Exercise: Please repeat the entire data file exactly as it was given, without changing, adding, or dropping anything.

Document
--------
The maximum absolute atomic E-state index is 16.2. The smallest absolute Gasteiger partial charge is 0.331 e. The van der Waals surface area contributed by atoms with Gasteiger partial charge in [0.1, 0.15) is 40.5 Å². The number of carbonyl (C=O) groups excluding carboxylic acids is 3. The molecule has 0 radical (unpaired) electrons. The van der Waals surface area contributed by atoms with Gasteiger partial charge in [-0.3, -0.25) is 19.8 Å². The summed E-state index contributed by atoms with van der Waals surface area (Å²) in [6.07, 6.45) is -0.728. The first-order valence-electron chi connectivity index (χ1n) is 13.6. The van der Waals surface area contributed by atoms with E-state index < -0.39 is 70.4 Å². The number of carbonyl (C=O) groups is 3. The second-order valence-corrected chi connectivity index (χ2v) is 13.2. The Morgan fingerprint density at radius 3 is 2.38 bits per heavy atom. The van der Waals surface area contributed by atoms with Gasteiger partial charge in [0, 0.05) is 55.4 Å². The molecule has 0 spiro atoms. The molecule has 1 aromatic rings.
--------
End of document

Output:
The maximum absolute atomic E-state index is 16.2. The smallest absolute Gasteiger partial charge is 0.331 e. The van der Waals surface area contributed by atoms with Gasteiger partial charge in [0.1, 0.15) is 40.5 Å². The number of carbonyl (C=O) groups excluding carboxylic acids is 3. The molecule has 0 radical (unpaired) electrons. The van der Waals surface area contributed by atoms with Gasteiger partial charge in [-0.3, -0.25) is 19.8 Å². The summed E-state index contributed by atoms with van der Waals surface area (Å²) in [6.07, 6.45) is -0.728. The first-order valence-electron chi connectivity index (χ1n) is 13.6. The van der Waals surface area contributed by atoms with E-state index < -0.39 is 70.4 Å². The number of carbonyl (C=O) groups is 3. The second-order valence-corrected chi connectivity index (χ2v) is 13.2. The Morgan fingerprint density at radius 3 is 2.38 bits per heavy atom. The van der Waals surface area contributed by atoms with Gasteiger partial charge in [0, 0.05) is 55.4 Å². The molecule has 0 spiro atoms. The molecule has 1 aromatic rings.